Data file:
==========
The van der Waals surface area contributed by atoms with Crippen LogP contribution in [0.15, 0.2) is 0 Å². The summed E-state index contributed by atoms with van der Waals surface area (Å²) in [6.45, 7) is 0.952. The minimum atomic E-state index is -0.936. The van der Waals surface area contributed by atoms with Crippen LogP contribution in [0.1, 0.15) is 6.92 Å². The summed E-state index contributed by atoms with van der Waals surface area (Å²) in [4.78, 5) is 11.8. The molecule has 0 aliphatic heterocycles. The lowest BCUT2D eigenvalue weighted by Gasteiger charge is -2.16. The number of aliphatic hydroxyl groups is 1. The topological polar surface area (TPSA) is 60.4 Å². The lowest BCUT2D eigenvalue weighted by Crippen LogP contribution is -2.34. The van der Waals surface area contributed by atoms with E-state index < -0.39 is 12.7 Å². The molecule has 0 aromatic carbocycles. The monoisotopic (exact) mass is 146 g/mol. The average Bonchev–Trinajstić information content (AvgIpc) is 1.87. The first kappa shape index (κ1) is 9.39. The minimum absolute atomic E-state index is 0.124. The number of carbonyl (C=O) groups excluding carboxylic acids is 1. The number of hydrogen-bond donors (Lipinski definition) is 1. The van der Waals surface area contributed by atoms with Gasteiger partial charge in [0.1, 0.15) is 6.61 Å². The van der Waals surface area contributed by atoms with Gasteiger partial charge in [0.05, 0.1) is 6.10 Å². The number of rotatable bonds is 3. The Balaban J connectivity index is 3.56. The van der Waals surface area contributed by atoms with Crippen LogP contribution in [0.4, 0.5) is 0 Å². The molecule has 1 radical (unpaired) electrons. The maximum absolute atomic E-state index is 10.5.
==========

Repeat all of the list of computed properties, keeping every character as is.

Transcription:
The van der Waals surface area contributed by atoms with Crippen LogP contribution in [0.15, 0.2) is 0 Å². The summed E-state index contributed by atoms with van der Waals surface area (Å²) in [6.45, 7) is 0.952. The minimum atomic E-state index is -0.936. The van der Waals surface area contributed by atoms with Crippen LogP contribution in [0.1, 0.15) is 6.92 Å². The summed E-state index contributed by atoms with van der Waals surface area (Å²) in [4.78, 5) is 11.8. The molecule has 0 aliphatic heterocycles. The lowest BCUT2D eigenvalue weighted by Gasteiger charge is -2.16. The number of aliphatic hydroxyl groups is 1. The topological polar surface area (TPSA) is 60.4 Å². The lowest BCUT2D eigenvalue weighted by Crippen LogP contribution is -2.34. The van der Waals surface area contributed by atoms with E-state index < -0.39 is 12.7 Å². The molecule has 0 aromatic carbocycles. The monoisotopic (exact) mass is 146 g/mol. The average Bonchev–Trinajstić information content (AvgIpc) is 1.87. The first kappa shape index (κ1) is 9.39. The minimum absolute atomic E-state index is 0.124. The number of carbonyl (C=O) groups excluding carboxylic acids is 1. The number of hydrogen-bond donors (Lipinski definition) is 1. The van der Waals surface area contributed by atoms with Gasteiger partial charge in [0.1, 0.15) is 6.61 Å². The van der Waals surface area contributed by atoms with Gasteiger partial charge in [0.05, 0.1) is 6.10 Å². The number of rotatable bonds is 3. The Balaban J connectivity index is 3.56. The van der Waals surface area contributed by atoms with Crippen LogP contribution in [0.4, 0.5) is 0 Å². The molecule has 1 radical (unpaired) electrons. The maximum absolute atomic E-state index is 10.5.